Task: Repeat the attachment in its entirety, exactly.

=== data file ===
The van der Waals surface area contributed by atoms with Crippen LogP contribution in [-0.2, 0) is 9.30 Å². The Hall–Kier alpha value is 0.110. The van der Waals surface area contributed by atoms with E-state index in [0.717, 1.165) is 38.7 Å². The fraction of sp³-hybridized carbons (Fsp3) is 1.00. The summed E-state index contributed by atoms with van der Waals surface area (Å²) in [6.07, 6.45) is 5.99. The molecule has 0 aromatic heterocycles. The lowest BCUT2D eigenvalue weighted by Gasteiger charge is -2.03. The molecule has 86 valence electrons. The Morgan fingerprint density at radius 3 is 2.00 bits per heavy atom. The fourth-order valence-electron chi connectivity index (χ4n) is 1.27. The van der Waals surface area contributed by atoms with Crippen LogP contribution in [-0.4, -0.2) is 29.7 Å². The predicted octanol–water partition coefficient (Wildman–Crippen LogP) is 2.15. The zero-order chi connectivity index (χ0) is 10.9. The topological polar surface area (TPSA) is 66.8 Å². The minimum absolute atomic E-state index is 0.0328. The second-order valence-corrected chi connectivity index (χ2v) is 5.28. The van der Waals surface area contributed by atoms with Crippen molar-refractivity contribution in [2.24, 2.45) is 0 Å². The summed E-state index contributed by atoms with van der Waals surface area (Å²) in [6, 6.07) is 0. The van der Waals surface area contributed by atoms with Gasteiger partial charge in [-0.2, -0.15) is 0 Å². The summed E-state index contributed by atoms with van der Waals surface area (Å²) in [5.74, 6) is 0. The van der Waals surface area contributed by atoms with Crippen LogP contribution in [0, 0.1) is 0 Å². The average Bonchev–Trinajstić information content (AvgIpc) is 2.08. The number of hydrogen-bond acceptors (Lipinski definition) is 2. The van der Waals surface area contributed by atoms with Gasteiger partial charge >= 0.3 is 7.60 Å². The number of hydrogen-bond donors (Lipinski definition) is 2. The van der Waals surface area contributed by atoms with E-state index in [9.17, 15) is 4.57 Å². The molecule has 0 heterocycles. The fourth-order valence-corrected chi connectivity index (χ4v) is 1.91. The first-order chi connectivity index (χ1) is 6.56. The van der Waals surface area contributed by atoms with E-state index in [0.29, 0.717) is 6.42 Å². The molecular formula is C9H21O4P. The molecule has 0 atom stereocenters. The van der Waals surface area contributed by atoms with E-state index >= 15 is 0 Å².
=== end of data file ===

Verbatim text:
The van der Waals surface area contributed by atoms with Crippen LogP contribution in [-0.2, 0) is 9.30 Å². The Hall–Kier alpha value is 0.110. The van der Waals surface area contributed by atoms with E-state index in [0.717, 1.165) is 38.7 Å². The fraction of sp³-hybridized carbons (Fsp3) is 1.00. The summed E-state index contributed by atoms with van der Waals surface area (Å²) in [6.07, 6.45) is 5.99. The molecule has 0 aromatic heterocycles. The lowest BCUT2D eigenvalue weighted by Gasteiger charge is -2.03. The molecule has 86 valence electrons. The Morgan fingerprint density at radius 3 is 2.00 bits per heavy atom. The fourth-order valence-electron chi connectivity index (χ4n) is 1.27. The van der Waals surface area contributed by atoms with Crippen LogP contribution in [-0.4, -0.2) is 29.7 Å². The predicted octanol–water partition coefficient (Wildman–Crippen LogP) is 2.15. The zero-order chi connectivity index (χ0) is 10.9. The topological polar surface area (TPSA) is 66.8 Å². The minimum absolute atomic E-state index is 0.0328. The second-order valence-corrected chi connectivity index (χ2v) is 5.28. The van der Waals surface area contributed by atoms with Crippen molar-refractivity contribution in [2.24, 2.45) is 0 Å². The summed E-state index contributed by atoms with van der Waals surface area (Å²) in [6, 6.07) is 0. The van der Waals surface area contributed by atoms with Gasteiger partial charge in [-0.2, -0.15) is 0 Å². The summed E-state index contributed by atoms with van der Waals surface area (Å²) in [5.74, 6) is 0. The van der Waals surface area contributed by atoms with Crippen LogP contribution in [0, 0.1) is 0 Å². The average Bonchev–Trinajstić information content (AvgIpc) is 2.08. The number of hydrogen-bond acceptors (Lipinski definition) is 2. The van der Waals surface area contributed by atoms with Gasteiger partial charge >= 0.3 is 7.60 Å². The number of hydrogen-bond donors (Lipinski definition) is 2. The van der Waals surface area contributed by atoms with E-state index in [9.17, 15) is 4.57 Å². The molecule has 0 heterocycles. The fourth-order valence-corrected chi connectivity index (χ4v) is 1.91. The first-order chi connectivity index (χ1) is 6.56. The van der Waals surface area contributed by atoms with E-state index in [0.29, 0.717) is 6.42 Å². The molecular formula is C9H21O4P. The molecule has 0 atom stereocenters. The van der Waals surface area contributed by atoms with E-state index >= 15 is 0 Å².